Updated: Sep 27
Have you been hearing such pronouncements as “We’re pre-messianic”, or “This is the generation of Ikvesa d’mashicha” and the like?
Imagine being a teen or young adult and trying to figure out what your future looks like if Mashiach is right around the corner.
‘When Mashiach comes I’m gonna be so busy posting my friends. It’ll be totally awesome to share our redemption stories!’
‘OMG! What was that siren? Maybe that’s Gog U’magog?! Wars are so scary - where can I hide?! What do you mean what’s so scary? I’ll die of embarrassment if I have to sit in one of those shelters and I didn’t have time to do my hair and nails!’
Or the evasive child…
‘It’s OK, Ma, I don’t really have to go to my learning seder now. I understand that we’re pre-messianic, anyway I won’t be considered a very good bochur once the Tanaim and Amoraim are back…’
But even pre-messianic requires us to continue building the future – perhaps our children will leave our ‘Mitzrayims” and be the generation to enter the promised –Land.
If we were to choose one common action that historically preceded processes towards our full national redemption, what might it be?
1. Becoming a Nation: At the inception of our People stood Avrohom Avinu. What was the first activity that turned him into an ‘Ivri’?
When Avram smashed the idols of his father, he created a precedent that we will refer to as shvirat ha’elilim. With that heretical act, he stood apart from the rest of the civilized world and clinched his position in the Divine limelight, making him our first patriarch to be.
2. As Yaakov left Lavan’s house with his little clan of ‘Bnei Yisroel’ in tow - minus Binyamin - Rochel (who is also a pre-messianic figure) saw fit to take the trafim, little idols, of her father. On the cusp of fully populating the house of Yaakov, she attempted to do away with the last vestiges of avodah zara from her father’s house. About this act, Rabbeinu B’Chaye explains that the Master of the World similarly ‘promises’ that He will remove the remains of foreign worship from Rochel’s descendants at the time of Mashiach.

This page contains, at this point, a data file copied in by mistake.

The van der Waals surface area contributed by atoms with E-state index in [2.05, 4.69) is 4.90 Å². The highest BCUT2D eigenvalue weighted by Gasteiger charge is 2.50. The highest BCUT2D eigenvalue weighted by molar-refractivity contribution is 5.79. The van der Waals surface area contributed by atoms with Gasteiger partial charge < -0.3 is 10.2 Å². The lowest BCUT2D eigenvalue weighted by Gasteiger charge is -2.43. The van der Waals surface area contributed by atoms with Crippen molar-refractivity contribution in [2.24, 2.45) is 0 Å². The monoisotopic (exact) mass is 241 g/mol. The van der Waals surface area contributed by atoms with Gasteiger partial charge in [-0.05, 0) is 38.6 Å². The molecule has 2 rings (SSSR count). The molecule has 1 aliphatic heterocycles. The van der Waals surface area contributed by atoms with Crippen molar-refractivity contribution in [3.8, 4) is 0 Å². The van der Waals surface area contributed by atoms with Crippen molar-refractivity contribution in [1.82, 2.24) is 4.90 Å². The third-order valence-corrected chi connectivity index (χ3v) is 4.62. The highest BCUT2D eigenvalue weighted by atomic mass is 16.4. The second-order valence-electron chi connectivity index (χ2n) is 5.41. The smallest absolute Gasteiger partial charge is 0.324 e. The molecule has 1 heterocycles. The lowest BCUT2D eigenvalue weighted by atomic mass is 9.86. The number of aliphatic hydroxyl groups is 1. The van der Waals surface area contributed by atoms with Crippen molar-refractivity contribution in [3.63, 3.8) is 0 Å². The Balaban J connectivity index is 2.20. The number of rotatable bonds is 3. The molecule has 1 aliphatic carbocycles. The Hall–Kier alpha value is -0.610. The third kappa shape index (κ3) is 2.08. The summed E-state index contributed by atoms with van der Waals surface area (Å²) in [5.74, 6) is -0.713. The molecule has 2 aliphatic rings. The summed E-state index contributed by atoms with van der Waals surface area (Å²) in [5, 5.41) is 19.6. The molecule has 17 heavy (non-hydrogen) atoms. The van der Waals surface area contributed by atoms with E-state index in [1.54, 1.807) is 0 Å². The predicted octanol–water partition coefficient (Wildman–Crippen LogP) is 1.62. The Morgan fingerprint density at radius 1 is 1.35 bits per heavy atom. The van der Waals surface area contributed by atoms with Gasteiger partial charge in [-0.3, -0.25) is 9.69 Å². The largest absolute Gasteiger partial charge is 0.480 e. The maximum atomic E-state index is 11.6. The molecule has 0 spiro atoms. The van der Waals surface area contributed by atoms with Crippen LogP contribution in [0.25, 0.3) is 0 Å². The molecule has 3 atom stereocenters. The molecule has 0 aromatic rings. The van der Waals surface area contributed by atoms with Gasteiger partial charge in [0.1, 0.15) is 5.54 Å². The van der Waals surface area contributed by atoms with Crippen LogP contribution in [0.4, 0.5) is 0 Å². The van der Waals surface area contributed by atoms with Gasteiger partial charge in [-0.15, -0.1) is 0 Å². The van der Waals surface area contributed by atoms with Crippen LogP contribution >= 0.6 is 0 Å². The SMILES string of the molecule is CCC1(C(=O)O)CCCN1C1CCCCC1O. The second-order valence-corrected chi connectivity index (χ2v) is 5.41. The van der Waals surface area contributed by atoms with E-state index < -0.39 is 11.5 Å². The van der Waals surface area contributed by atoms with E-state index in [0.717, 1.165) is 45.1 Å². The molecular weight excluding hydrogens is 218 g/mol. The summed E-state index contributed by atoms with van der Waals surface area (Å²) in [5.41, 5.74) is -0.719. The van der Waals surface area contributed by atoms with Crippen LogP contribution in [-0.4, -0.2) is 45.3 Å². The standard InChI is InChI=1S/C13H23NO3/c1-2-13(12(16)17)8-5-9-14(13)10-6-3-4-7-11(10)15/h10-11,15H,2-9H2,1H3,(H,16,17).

3. The plagues were the first stage of decimating the avoda zara of Egypt which adhered to our people in Mitrayim like a contagious virus. The plague of blood and frogs conquered the revered Nile. Subsequently, the Egyptian’s beliefs in their bodies, their wealth, their animals, their idols – were all dashed in plagues such as kinim, dever, boils, hail, darkness and mostly the plague of the first-born.
But the final blow to the avodah zara was the korban pesach, featuring whole roasted lamb that was consumed publicly, since sheep were idolized in Egypt.
4. During the conquest of nations of Kna’an under the leadership of Yehoshua Bin Nun, as the Jewish People entered Eretz Yisroel, the process of conquest required the locating and decimating of avoda zara which was rife throughout the land.
What’s the common denominator for nation-hood, national redemption and settling our land? Shvirat Ha’Elilim! Smash all of those false beliefs! Eradicate all remnants that threaten to stand between us and the ultimate truth; between us and our Father in Heaven.